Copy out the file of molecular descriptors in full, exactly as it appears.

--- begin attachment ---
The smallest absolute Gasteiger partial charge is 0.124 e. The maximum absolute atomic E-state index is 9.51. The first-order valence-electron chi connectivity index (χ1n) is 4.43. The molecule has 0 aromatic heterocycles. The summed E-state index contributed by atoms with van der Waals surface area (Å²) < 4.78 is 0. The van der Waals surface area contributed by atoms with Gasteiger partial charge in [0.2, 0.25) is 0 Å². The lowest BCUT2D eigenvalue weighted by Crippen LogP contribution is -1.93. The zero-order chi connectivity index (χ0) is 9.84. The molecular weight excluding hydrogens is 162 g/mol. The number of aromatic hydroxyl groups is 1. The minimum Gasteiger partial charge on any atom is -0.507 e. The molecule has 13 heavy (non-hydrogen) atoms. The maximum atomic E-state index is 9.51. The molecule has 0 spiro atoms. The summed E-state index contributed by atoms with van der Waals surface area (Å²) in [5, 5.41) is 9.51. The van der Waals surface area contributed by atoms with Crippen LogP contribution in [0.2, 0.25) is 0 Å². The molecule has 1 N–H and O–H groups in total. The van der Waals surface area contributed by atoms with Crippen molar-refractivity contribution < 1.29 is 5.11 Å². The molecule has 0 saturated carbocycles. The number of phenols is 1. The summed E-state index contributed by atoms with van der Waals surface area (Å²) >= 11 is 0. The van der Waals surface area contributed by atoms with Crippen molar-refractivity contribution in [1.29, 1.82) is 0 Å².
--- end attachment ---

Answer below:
The smallest absolute Gasteiger partial charge is 0.124 e. The maximum absolute atomic E-state index is 9.51. The first-order valence-electron chi connectivity index (χ1n) is 4.43. The molecule has 0 aromatic heterocycles. The summed E-state index contributed by atoms with van der Waals surface area (Å²) < 4.78 is 0. The van der Waals surface area contributed by atoms with Gasteiger partial charge in [0.2, 0.25) is 0 Å². The lowest BCUT2D eigenvalue weighted by Crippen LogP contribution is -1.93. The zero-order chi connectivity index (χ0) is 9.84. The molecular weight excluding hydrogens is 162 g/mol. The number of aromatic hydroxyl groups is 1. The minimum Gasteiger partial charge on any atom is -0.507 e. The molecule has 13 heavy (non-hydrogen) atoms. The maximum atomic E-state index is 9.51. The molecule has 0 spiro atoms. The summed E-state index contributed by atoms with van der Waals surface area (Å²) in [5, 5.41) is 9.51. The van der Waals surface area contributed by atoms with Crippen LogP contribution in [0.2, 0.25) is 0 Å². The molecule has 1 N–H and O–H groups in total. The van der Waals surface area contributed by atoms with Crippen molar-refractivity contribution < 1.29 is 5.11 Å². The molecule has 0 saturated carbocycles. The number of phenols is 1. The summed E-state index contributed by atoms with van der Waals surface area (Å²) >= 11 is 0. The van der Waals surface area contributed by atoms with Crippen molar-refractivity contribution in [1.29, 1.82) is 0 Å².